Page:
Sat, Aug 19, 2006 - Page 16 News List

Nice legs!

The traditional way to hunt a bullfrog is first, home in on its distinctive call, then impale it with a gig - eating the legs is optional

By Tom Vaughn  /  NY TIMES NEWS SERVICE , MULKEYTOWN, ILLINOIS

Bullfrogs make cunning quarry and tasty snacks.

PHOTO: AGENCY

Wading into the dark water was like stepping back in time.

Many would use “stink” to describe the odor wafting from the surface of the shallow swamp. To me, it was perfume, locked firmly to the shallow sinkholes, sloughs and ponds around the small coal-mining town of my youth in southern Illinois.

The smell revived memories of old friends, carbide lights, mosquitoes, water snakes and the myriad sounds of the nighttime water world. Among the pond noises, the ones we most hoped to hear were the deep, resonant tones of bullfrogs.

Described variously as jug-o-rum or br-wum, these boasting voices meant a skillful, quiet stalk would reveal the reflecting and, hopefully, light-blinded eyes of North America's largest frog. The successful impalement of the amphibian with a small, pronged spear would yield one of the best meals nature offers — frog legs.

From the East Coast to the Midwest and the South, frog gigging occupies a special niche in the outdoors. People who have participated almost always remember “frogging” trips as a unique part of their outdoor journey. The sport combines hunting with fishing and generally takes place in the more tolerable part of hot, sticky summer days — nighttime.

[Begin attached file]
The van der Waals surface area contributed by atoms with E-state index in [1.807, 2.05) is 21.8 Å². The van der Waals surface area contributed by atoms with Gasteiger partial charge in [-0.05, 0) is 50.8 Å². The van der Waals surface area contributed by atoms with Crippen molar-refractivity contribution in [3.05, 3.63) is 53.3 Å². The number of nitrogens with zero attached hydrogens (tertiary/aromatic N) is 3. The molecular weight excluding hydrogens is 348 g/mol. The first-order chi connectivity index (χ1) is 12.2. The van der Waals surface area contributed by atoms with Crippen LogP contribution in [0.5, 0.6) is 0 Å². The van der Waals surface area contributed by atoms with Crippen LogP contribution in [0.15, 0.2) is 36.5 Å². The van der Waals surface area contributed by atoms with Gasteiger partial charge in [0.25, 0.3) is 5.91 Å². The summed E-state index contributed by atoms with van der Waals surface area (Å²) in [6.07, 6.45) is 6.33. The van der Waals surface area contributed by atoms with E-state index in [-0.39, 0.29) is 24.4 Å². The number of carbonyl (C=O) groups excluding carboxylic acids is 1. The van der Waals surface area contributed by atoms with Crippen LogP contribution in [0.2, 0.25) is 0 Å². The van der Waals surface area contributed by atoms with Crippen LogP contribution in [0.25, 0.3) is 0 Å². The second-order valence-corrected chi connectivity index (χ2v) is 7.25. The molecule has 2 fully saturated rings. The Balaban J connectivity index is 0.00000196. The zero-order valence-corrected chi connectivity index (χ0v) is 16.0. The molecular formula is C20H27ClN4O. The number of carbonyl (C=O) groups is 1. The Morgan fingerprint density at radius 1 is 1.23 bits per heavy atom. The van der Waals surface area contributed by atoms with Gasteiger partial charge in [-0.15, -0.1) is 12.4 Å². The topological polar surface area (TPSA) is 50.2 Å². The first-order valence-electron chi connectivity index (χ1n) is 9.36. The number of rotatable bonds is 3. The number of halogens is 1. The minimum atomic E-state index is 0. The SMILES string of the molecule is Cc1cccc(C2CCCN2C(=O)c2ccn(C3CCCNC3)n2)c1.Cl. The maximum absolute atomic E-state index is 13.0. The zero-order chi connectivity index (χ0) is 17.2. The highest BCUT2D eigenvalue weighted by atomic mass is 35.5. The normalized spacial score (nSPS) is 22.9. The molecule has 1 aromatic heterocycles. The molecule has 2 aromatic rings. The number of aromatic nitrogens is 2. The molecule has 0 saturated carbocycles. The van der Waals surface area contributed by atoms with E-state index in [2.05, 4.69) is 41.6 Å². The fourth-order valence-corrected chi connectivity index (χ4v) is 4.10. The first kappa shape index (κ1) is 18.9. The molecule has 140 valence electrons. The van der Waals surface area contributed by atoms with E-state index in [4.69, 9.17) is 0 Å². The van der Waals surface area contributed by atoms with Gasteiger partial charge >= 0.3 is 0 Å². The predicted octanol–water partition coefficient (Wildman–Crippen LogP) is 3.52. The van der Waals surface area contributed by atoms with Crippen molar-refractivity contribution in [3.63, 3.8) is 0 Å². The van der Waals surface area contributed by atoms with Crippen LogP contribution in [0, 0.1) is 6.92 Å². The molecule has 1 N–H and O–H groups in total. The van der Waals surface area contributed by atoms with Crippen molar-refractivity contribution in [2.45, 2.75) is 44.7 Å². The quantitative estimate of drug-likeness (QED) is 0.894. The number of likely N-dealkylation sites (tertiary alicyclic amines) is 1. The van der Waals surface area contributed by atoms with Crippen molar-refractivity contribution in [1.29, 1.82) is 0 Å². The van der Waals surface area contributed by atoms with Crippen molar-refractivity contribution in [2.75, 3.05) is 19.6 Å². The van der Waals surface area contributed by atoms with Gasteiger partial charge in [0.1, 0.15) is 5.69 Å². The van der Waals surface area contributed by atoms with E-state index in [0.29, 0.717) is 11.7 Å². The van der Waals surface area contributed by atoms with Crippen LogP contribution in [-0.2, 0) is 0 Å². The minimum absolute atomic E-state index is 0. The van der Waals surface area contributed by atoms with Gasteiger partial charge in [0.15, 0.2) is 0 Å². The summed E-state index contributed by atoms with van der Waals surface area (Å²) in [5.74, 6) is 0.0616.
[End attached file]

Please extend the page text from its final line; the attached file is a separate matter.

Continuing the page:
Immersion in dark, dank water is not for the squeamish, but familiarity will soon remove the unpleasantness for an adventurous soul.

During my extended absence from the game, frogging sites have been lost to the demolition of modern agriculture and the restrictions of private land. A trip into the night with a grizzled veteran, a friend from my younger days, yielded a paltry three frogs, and those only because of the kindness of a man who grows them for his kids in a backyard pond. It was humiliating.

A tough solution is to spend hours searching and listening for likely frog habitats, trying to locate public areas or getting permission to explore privately owned waters. A simpler, lazier strategy is to find a friendly person who, on interrogation, reports knowing where “a bunch of frogs” are.

After succeeding in the latter method on a recent evening, I was out and ready to make a re-immersion into the wonderful world of the bullfrog hunt.

I have dumped the old friend in favor of a younger, more agile individual in his 20s. More actively involved in the gigging game, he has volunteered to serve as an informal guide to this rusty 59-year-old. We have located a pond full of bullfrogs at the edge of a vineyard, making me wonder: Would a pinot grigio be the right wine for frog legs? Bullfrog bellowing puts the thought out of my mind.

This is a relatively clean pond bank with new cattails along its perimeter. Maybe it is the wind that is blowing or the clouds overhead, reflecting the nighttime lights from nearby small towns, but the frogs are spooky. Careful stalking that would normally result in a good opportunity is sending frogs skittering across the water with their familiar, high-pitched yelp.

I am reminded of a basic principle of frog gigging. The spear's handle should be as long as possible. Even 4.8m to 6m would not be unreasonable in this case, and I am realizing it would be an advantage over our shorter gigs and their 2.4m shafts.

The frogs settle down, somewhat, and we begin making kills. A few involve wading out to the edge of the cattails and waiting for frogs that have fled to re-emerge nearby. My gigging partner moves with smooth, minimal vibration toward the frogs and strikes with the level, short thrust that pins the amphibian to the bottom, where it can be secured and retrieved with the other hand.

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